The burden of history interrupts a lone teen’s bicycle journey and more in helmer Koji Wakamatsu’s “Cycle Chronicles — Landscapes the Boy Saw.” What could have been a rigorously simple, satisfying road movie becomes a catch-all for a country’s ills, piling the weight of Japanese guilt and redemption on the slim shoulders of a troubled kid until both the journey and the film stop dead in their tracks. Enough moments of beauty remain to attract a few fest dates, but an intriguing idea isn’t allowed a life of its own.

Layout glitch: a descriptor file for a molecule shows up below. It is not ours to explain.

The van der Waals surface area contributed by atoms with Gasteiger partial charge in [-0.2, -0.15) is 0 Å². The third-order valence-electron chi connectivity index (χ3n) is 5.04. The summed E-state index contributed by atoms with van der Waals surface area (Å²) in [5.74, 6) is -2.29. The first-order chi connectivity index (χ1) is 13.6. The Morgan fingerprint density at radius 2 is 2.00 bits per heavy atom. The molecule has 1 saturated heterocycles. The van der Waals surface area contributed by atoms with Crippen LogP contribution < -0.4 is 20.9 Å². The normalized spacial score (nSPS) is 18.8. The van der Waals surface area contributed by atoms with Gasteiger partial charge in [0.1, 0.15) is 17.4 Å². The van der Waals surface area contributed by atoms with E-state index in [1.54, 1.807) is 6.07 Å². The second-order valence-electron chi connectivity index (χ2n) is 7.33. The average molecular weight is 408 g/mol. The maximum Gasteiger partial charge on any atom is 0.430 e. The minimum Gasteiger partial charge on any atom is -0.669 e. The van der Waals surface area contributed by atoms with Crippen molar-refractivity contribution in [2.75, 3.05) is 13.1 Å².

A 17-year-old boy (Tasuku Emoto) cycles, seemingly without direction, through northern Japan. Media reports about matricides — which are reinforced by unnecessary flashbacks — make it clear that he’s just killed his mother. Pic comes to an abrupt halt when the boy meets an elderly man who lectures him on Japanese atrocities during WWII. Despite the cyclist’s continued pedaling, narrative flow remains stalled and further interruptions depersonalize his own journey toward catharsis. Emoto’s enigmatic, largely silent perf contributes greatly to keeping sympathy high, if only Wakamatsu, best known for his “pink” movies in the ’70s, had allowed him to take a solo voyage.